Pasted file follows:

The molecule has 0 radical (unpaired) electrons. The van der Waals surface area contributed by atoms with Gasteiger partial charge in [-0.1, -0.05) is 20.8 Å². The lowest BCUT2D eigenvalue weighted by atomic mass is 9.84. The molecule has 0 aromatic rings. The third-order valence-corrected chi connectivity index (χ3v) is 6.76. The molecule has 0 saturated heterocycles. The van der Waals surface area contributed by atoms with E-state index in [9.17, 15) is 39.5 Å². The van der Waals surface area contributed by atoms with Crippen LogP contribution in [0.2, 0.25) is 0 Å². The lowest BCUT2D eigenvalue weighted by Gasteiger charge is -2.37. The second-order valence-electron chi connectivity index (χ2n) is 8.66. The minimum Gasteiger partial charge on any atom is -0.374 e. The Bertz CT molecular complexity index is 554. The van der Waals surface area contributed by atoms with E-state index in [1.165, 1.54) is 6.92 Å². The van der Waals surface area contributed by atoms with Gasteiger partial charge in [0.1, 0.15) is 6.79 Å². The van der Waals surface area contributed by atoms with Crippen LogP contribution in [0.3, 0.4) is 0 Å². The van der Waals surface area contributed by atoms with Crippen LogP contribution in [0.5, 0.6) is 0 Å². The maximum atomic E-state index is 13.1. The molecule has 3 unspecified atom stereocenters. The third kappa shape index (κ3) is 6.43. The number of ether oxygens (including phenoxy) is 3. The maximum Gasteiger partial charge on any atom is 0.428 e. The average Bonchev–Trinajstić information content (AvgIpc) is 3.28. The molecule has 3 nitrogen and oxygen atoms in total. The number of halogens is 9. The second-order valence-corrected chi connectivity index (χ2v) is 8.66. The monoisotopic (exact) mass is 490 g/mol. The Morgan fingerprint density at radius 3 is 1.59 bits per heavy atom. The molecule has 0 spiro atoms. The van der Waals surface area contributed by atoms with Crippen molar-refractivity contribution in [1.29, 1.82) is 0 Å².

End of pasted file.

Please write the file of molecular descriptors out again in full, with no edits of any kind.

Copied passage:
The molecule has 0 radical (unpaired) electrons. The van der Waals surface area contributed by atoms with Gasteiger partial charge in [-0.1, -0.05) is 20.8 Å². The lowest BCUT2D eigenvalue weighted by atomic mass is 9.84. The molecule has 0 aromatic rings. The third-order valence-corrected chi connectivity index (χ3v) is 6.76. The molecule has 0 saturated heterocycles. The van der Waals surface area contributed by atoms with E-state index in [9.17, 15) is 39.5 Å². The van der Waals surface area contributed by atoms with Crippen LogP contribution in [0.2, 0.25) is 0 Å². The lowest BCUT2D eigenvalue weighted by Gasteiger charge is -2.37. The second-order valence-electron chi connectivity index (χ2n) is 8.66. The minimum Gasteiger partial charge on any atom is -0.374 e. The Bertz CT molecular complexity index is 554. The van der Waals surface area contributed by atoms with E-state index in [1.165, 1.54) is 6.92 Å². The van der Waals surface area contributed by atoms with Gasteiger partial charge in [0.1, 0.15) is 6.79 Å². The van der Waals surface area contributed by atoms with Crippen LogP contribution in [0.3, 0.4) is 0 Å². The van der Waals surface area contributed by atoms with Crippen LogP contribution in [0.5, 0.6) is 0 Å². The maximum atomic E-state index is 13.1. The molecule has 3 unspecified atom stereocenters. The third kappa shape index (κ3) is 6.43. The number of ether oxygens (including phenoxy) is 3. The maximum Gasteiger partial charge on any atom is 0.428 e. The average Bonchev–Trinajstić information content (AvgIpc) is 3.28. The molecule has 3 nitrogen and oxygen atoms in total. The number of halogens is 9. The second-order valence-corrected chi connectivity index (χ2v) is 8.66. The monoisotopic (exact) mass is 490 g/mol. The Morgan fingerprint density at radius 3 is 1.59 bits per heavy atom. The molecule has 0 spiro atoms. The van der Waals surface area contributed by atoms with Crippen molar-refractivity contribution in [1.29, 1.82) is 0 Å².